Written by Craig D. Robins, Esq.
Bankruptcy case filed in Central Islip Bankruptcy Court today will test the use of a large “marital adjustment” on the means test for high-income debtors
From time to time I review the bankruptcy filings of other attorneys to get an idea of what kinds of cases are being filed and to also see what other attorneys are up to.
One case that was filed today really stood out because the means test indicated an annualized family income of $197,377 per year.
Now I’ve filed a number of cases where the family income was between $100,00 per year and $150,000 per year. However, I have never came across a Chapter 7 Long Island bankruptcy case where the family income was touching $200,000.
Many Long Island consumers have rather high incomes and still qualify for Chapter 7 under the new bankruptcy laws which impose a strict means test requirement. See my previous post: If I Make Over $100,000 a Year, Can I Eliminate Credit Cards Debts in Bankruptcy? 
This case, in which only one spouse filed for Chapter 7 Bankruptcy, has a very high “marital adjustment” on the means test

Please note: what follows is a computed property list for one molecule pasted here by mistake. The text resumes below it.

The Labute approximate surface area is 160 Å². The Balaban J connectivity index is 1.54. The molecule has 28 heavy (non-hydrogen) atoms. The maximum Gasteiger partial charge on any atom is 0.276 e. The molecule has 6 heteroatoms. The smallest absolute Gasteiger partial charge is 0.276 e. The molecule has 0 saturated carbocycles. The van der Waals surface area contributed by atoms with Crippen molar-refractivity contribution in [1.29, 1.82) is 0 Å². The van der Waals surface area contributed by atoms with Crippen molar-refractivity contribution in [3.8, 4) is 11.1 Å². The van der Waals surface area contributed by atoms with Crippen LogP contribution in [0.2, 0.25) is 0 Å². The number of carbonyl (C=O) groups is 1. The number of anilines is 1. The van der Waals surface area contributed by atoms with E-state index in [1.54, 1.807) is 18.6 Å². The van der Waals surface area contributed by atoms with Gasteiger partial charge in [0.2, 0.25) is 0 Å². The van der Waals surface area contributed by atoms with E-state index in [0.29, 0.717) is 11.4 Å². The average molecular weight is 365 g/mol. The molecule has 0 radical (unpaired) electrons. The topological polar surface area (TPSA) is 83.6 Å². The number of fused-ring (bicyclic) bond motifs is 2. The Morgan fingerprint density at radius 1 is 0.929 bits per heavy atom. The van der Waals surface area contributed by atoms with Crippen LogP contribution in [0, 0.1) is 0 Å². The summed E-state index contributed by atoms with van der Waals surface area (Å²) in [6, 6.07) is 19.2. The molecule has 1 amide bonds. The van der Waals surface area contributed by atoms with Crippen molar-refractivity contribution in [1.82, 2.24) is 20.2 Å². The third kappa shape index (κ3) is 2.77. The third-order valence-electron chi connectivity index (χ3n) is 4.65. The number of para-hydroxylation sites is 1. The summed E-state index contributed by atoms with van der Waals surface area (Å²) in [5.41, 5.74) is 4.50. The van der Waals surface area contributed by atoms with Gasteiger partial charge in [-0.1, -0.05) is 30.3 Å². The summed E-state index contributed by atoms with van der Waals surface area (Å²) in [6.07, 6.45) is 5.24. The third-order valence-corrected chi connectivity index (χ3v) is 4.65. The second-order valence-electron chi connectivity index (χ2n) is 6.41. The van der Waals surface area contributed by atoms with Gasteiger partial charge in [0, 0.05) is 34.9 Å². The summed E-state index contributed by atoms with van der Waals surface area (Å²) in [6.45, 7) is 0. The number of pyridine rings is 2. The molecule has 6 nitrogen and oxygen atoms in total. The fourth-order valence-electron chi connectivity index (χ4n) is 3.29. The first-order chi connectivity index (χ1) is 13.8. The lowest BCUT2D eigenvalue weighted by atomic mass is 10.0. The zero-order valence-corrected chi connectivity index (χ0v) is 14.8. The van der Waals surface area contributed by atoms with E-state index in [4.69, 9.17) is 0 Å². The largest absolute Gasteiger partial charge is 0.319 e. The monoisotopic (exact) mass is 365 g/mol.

Other interesting facts about this case are that the family size is relatively small – only three people, and the monthly mortgage payment is only $3,599. What enabled this debtor to pass the means test is that only the wife filed for bankruptcy (her husband did not), and she claimed a “marital adjustment” for her non-filing spouse of $5,517.
It was also interesting that the debtor did not explain how the marital adjustment was being used.
Generally, a debtor’s non-filing spouse’s income must be included in the means test. However, the Bankruptcy Code says that the debtor need only include this income to the extent to which it is contributed “on a regular basis for the household expenses of the debtor or the debtor’s dependents.”
Accordingly, for means test purposes, a debtor can deduct from the non-filing spouse’s income that sum which the non-filing spouse uses for herself or himself, and does not contribute to the family’s expenses. This is called the “marital adjustment.”
The extent of how much a debtor can deduct for the “marital adjustment” on the means test will be tested
However, one of the unsettled areas of law concerns what deductions are reasonable. In this case that was filed today, the Office of the United States Trustee will certainly review the means test and the relatively-large marital adjustment with a fine-tooth comb and possibly raise objections.
My colleague, Long Island bankruptcy lawyer Joseph S. Maniscalco, Esq., of Wantagh, is representing the debtor, and my colleague, Richard L. Stern, Esq., is the Chapter 7 trustee. Dorothy T. Eisenberg is the bankruptcy judge assigned to the case.
I will follow up on this case and keep you posted in a future blog post.